• Manufacturers and supply chain solutions looking to avoid down time of production equipment
  • Clients looking for confidential deliveries
If you have purchased a fragile item, then it may be possible depending on the size and the weight of the item that you also need a dedicated courier. Fresh produce also needs this type of delivery service.
If you are not sure about the type of courier that you need, please ring around and ask some questions. Quite often you will be told by the companies you call what type of service you need.

How expensive are dedicated couriers?

How much a dedicated courier costs depends on certain variables such as distance travelled, toll roads and vehicle size. This type of service is a premium service because the items are very time sensitive. If something cost a few hundred pounds and was easily replace then sending it by Royal Mail would be the best option. If the item was irreplaceable then you send it by dedicated courier.

How does this service operate?

The driver that collects the item is the driver that delivers. There is no co-loading, no stopping, no mucking around with maps and finding directions. Everything from route planning to item security is planned prior to collection. As a customer, you would call and book the service, send email confirmation and make payment for the delivery. All the rest is handled by your delivery company. These types of couriers are best for rush jobs, time sensitive, and fragile freight.


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Solving future transport problems

A while back I participated in a transport survey over on LinkedIn.

The results have just come back and I thought I’d share them here, they make  interesting reading.

Encouraging public transport use is the top answer as you can see, I wonder how that will impact long haul deliveries? Some creative thought is needed here, what about long haul deliveries being able to take passengers? Would that make delivery transport become part of public transport and offset some of the high costs of delivery? This is theory, or creative thought taking place here.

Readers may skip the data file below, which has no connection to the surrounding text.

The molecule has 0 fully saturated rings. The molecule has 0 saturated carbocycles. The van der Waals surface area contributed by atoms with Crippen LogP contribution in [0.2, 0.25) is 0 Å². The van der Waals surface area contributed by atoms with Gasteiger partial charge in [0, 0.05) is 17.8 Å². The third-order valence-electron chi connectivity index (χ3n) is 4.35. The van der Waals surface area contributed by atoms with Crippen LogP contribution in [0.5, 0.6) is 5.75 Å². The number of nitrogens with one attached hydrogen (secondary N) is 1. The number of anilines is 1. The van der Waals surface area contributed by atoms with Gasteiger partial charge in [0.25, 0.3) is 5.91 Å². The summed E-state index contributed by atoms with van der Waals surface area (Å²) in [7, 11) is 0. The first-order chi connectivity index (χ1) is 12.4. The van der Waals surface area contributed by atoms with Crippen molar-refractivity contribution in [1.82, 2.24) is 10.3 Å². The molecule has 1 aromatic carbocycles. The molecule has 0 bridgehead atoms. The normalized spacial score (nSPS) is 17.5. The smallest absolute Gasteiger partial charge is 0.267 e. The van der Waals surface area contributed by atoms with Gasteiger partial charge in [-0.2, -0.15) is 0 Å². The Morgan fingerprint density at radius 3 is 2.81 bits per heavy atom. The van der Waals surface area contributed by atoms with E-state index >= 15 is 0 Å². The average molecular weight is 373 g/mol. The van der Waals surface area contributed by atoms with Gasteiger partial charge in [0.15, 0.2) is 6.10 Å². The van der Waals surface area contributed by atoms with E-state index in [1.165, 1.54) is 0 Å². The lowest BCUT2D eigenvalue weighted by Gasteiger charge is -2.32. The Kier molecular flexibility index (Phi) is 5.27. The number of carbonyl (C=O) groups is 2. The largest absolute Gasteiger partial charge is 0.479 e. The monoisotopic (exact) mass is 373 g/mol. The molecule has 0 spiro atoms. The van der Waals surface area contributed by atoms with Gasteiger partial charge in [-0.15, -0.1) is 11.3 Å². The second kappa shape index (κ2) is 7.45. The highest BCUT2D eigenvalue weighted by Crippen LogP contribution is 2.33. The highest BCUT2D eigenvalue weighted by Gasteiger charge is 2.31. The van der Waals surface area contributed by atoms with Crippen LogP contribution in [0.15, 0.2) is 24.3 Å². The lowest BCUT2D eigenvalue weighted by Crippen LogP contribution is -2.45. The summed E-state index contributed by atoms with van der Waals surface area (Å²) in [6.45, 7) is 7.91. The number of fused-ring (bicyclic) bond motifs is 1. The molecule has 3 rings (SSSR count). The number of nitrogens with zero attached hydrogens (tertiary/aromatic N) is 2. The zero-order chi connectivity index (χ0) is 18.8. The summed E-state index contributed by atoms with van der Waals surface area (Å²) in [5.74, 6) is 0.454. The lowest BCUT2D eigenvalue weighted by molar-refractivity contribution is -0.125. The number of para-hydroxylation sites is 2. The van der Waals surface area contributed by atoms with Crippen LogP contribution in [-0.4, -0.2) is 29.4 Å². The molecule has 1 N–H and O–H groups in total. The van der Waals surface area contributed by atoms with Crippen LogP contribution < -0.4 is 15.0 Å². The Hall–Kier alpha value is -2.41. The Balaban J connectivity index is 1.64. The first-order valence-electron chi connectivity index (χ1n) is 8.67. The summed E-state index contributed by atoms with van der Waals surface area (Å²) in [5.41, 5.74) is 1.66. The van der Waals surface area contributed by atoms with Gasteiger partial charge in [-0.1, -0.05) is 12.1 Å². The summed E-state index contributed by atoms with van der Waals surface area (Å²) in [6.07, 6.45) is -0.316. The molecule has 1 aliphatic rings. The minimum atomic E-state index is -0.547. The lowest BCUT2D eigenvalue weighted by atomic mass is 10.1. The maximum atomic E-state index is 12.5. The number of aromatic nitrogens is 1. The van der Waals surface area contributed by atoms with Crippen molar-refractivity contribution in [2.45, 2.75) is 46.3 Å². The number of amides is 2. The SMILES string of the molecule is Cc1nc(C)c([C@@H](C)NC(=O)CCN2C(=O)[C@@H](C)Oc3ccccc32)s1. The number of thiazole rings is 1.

What I have found particularly interesting is the demographics of the survey, all the participants are aged 30+

Has transport reached a point where it is so “unsexy” and so regulated that the younger generation doesn’t want to work in it?

What do you think? Can we solve future transport problems without the input of the generation who they will inflicted upon?


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A couriers best friend is…

their sat nav, not their dog.


It’s coming to that time of year that being based closed to Tilbury docks is a boon to our business. As soon as the sun starts to shine brightly other same day couriers start to behave crazily. The drivers start taking their clothes off, and the owner drivers start to take their dogs on their job as their companion when delivering. Yes, really.

Port rules state that dogs are not allowed along with children, so many an ad hoc courier is caught out. We are ideally situated to pic up the last-minute-last-minute work. All because other drivers think their best friend should go to work with them.

We do too. Think they should take their best friend, and any other animal they want. It’s not us who will be slowly roasting as we are turned away. Our best friend is the Tom Tom sat nav. It doesn’t restrict our entry to ports and it does make us aware of where we are meant to be going. There is something strangely reassuring about have it firmly ensconced on the dashboard.

Of course it works sunny and cloudy days unlike the dog who thinks rainy days are for hiding behind the sofa.

Knowing our industry inside and out means we can get the job done right the first time. No faffing about, freight straight on board.


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The biggest marketing lesson I have learned so far…

is that most marketers don’t listen.

It’s true.

Do you recall a few months back I blogged about the term “haulage”? and how I get a slew of calls relating to selling me something? Because when people search for the term “haulage” rather than the term same day courier (which we wish to be found for), they are looking to sell me a fuel card rather than build a relationship or even understand what our services offer!

I have found over the years I have had similar experiences with marketers; they don’t listen to what your business is about in order to market it.

For example, I recently attended a networking event and got chatting to a marketing expert. When the marketing expert heard what we did he promptly informed me I was missing a very big marketing trick.